These basic advances have provided insights into the fundamental basis of rust resistance but have not so far been translated into practical disease control in agriculture. However, this is now changing.

Important advances in wheat genome sequences over last five years have allowed rapid cloning of many rust resistance genes and also techniques to transfer these genes into wheat to deliver rust resistance of practical value.

These advances have been highlighted in the recently published work of an international team of scientists led by the CSIRO. These scientists have taken five highly effective rust resistance genes cloned from wheat and its relatives, linked these genes together in one large gene stack and transferred the stack into a variety of wheat that was susceptible to rust.

The resulting transformed wheat plants have been tested under greenhouse and field conditions and have high levels of resistance to several strains of the wheat rust fungus including some of the recently evolved highly virulent strains that have seriously threatened world wheat production. This represents a major advance that opens the door to a step change in protecting wheat from rust.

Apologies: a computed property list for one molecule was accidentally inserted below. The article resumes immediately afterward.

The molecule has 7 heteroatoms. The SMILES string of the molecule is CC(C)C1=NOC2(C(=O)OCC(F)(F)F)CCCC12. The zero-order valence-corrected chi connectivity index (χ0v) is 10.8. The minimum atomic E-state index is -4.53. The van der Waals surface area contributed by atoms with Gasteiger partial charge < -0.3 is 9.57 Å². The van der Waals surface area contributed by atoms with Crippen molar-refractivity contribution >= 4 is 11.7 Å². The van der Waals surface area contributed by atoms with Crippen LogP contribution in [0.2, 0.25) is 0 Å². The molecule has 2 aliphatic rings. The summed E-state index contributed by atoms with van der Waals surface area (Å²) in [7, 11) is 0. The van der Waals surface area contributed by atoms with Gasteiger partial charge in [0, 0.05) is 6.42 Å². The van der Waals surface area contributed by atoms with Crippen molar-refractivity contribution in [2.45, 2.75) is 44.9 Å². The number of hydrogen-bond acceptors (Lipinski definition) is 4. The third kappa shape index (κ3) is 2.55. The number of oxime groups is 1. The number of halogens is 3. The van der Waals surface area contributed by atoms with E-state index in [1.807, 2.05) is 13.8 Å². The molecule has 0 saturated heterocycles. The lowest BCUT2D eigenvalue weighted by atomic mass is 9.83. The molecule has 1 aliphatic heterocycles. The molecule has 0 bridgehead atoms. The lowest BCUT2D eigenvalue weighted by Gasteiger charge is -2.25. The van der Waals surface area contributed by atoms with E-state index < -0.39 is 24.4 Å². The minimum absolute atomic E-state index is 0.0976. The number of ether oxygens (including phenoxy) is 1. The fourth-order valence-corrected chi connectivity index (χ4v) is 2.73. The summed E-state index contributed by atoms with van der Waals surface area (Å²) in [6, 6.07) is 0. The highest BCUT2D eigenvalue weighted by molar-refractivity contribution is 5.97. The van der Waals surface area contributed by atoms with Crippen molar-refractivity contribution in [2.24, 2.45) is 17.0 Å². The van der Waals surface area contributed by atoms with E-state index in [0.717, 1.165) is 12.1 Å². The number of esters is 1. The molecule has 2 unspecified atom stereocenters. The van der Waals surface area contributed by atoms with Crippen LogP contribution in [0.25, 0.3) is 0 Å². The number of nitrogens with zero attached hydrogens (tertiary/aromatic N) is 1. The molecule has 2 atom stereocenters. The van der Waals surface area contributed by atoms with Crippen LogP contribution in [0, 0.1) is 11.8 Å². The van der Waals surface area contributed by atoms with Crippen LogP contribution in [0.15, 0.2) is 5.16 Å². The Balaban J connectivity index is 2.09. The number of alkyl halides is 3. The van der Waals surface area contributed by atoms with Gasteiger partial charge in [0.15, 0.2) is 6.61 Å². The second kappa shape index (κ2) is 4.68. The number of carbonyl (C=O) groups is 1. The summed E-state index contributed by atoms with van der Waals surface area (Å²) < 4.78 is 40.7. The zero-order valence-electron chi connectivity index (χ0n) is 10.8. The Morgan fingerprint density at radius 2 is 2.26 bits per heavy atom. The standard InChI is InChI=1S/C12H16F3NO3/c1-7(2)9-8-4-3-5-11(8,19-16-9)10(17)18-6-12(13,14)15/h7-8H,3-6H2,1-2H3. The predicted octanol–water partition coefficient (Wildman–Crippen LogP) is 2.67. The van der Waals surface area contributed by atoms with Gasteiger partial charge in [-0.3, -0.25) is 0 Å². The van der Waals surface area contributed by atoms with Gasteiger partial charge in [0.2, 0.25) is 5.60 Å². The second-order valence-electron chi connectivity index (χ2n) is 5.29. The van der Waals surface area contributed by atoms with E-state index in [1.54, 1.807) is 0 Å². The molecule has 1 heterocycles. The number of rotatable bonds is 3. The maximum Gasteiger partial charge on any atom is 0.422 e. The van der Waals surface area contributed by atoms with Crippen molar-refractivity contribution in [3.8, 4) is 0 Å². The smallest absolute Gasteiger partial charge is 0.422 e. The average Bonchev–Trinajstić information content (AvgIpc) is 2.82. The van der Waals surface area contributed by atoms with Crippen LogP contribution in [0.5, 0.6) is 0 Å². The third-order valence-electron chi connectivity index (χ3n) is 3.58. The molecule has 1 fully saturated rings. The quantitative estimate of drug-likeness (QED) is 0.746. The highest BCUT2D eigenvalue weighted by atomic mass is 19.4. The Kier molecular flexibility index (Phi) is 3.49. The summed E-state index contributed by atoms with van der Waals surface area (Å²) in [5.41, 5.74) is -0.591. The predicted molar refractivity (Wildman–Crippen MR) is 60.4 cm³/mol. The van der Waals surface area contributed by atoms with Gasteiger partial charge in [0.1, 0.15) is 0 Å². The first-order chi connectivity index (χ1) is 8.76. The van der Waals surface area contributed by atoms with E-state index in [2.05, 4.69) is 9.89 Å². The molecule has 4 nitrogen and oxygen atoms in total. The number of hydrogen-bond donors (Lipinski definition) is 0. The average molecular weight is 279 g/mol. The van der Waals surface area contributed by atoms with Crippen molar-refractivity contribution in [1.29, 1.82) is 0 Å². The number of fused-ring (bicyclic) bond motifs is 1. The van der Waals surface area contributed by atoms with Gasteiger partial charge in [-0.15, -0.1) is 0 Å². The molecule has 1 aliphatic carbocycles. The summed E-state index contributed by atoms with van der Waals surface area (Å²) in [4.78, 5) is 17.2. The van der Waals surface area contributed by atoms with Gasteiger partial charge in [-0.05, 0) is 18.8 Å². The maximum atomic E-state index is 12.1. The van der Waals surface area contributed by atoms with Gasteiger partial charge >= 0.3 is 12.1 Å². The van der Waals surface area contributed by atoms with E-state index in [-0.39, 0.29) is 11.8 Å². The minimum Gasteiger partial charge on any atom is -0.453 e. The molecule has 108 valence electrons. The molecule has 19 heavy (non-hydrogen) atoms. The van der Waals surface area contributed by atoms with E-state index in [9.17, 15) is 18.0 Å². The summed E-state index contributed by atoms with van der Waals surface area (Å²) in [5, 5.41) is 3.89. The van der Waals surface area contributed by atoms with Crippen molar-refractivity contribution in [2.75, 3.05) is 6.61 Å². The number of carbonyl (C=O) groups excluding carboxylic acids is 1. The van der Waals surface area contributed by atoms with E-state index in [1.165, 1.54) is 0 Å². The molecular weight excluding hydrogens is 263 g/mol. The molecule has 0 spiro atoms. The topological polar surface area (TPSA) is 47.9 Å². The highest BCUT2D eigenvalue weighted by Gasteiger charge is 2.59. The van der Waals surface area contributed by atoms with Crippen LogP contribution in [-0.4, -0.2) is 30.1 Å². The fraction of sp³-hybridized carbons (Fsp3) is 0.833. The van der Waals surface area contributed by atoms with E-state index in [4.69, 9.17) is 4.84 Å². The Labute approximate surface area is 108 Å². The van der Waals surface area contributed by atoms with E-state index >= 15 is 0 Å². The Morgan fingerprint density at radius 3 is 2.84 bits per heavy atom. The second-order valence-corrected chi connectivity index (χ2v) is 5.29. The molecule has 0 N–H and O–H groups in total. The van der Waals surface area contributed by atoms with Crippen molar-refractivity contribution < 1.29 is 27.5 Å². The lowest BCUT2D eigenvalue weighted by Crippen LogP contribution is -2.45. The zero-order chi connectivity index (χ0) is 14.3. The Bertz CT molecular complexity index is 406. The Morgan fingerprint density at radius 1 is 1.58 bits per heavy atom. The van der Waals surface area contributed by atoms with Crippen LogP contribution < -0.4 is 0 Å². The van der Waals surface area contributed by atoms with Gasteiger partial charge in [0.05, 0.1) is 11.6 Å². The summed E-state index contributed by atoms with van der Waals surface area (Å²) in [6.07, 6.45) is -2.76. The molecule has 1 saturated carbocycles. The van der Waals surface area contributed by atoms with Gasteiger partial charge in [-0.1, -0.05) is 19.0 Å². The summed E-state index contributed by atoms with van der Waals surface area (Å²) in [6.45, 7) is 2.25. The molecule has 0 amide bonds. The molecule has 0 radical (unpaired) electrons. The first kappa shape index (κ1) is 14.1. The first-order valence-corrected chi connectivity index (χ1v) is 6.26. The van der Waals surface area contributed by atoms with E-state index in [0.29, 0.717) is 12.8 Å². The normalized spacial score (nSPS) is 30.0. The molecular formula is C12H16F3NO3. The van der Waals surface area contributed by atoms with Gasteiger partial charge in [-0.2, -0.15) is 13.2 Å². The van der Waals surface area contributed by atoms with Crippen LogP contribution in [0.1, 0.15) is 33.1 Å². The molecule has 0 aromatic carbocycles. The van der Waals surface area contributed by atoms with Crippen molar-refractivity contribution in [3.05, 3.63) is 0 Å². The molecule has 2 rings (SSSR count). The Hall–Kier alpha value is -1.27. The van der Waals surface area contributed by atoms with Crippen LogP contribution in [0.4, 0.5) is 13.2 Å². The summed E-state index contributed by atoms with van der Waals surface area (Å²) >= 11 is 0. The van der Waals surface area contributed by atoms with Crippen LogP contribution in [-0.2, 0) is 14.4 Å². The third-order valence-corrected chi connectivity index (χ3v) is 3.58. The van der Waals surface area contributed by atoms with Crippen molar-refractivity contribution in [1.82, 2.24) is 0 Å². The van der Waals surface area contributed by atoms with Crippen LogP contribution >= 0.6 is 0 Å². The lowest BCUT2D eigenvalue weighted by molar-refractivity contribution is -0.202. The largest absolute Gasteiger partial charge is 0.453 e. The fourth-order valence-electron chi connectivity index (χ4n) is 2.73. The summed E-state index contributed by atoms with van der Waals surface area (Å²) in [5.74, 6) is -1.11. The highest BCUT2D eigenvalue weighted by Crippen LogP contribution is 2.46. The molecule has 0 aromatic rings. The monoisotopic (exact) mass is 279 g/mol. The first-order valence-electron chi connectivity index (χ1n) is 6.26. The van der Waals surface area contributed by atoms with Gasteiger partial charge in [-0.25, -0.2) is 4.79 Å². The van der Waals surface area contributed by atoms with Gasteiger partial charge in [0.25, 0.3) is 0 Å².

Using traditional breeding methods, stacked genes occur at different locations on plant chromosomes. Therefore, assembly of gene stacks is laborious and slow and when the resulting wheat variety is used in further breeding for additional varietal improvements the hard-gained gene stacks fall apart due to the process known as random genetic assortment of chromosomes.

In contrast, the gene stacks assembled in the laboratory and transferred to wheat occur at a single location on one chromosome and in subsequent breeding are inherited as a unit. This will greatly facilitate development of new varieties by simplifying and speeding up the breeding process allowing wheat breeders to focus more heavily on other critical characters like yield and drought resistance.

Additionally, this approach can be used to include resistance genes for many other crop types and against other pathogen diseases such as rice blast and potato blight. It would also have the added benefit of reducing the need for farmers to spray their crops against disease, saving them time, money and improving environmental outcomes.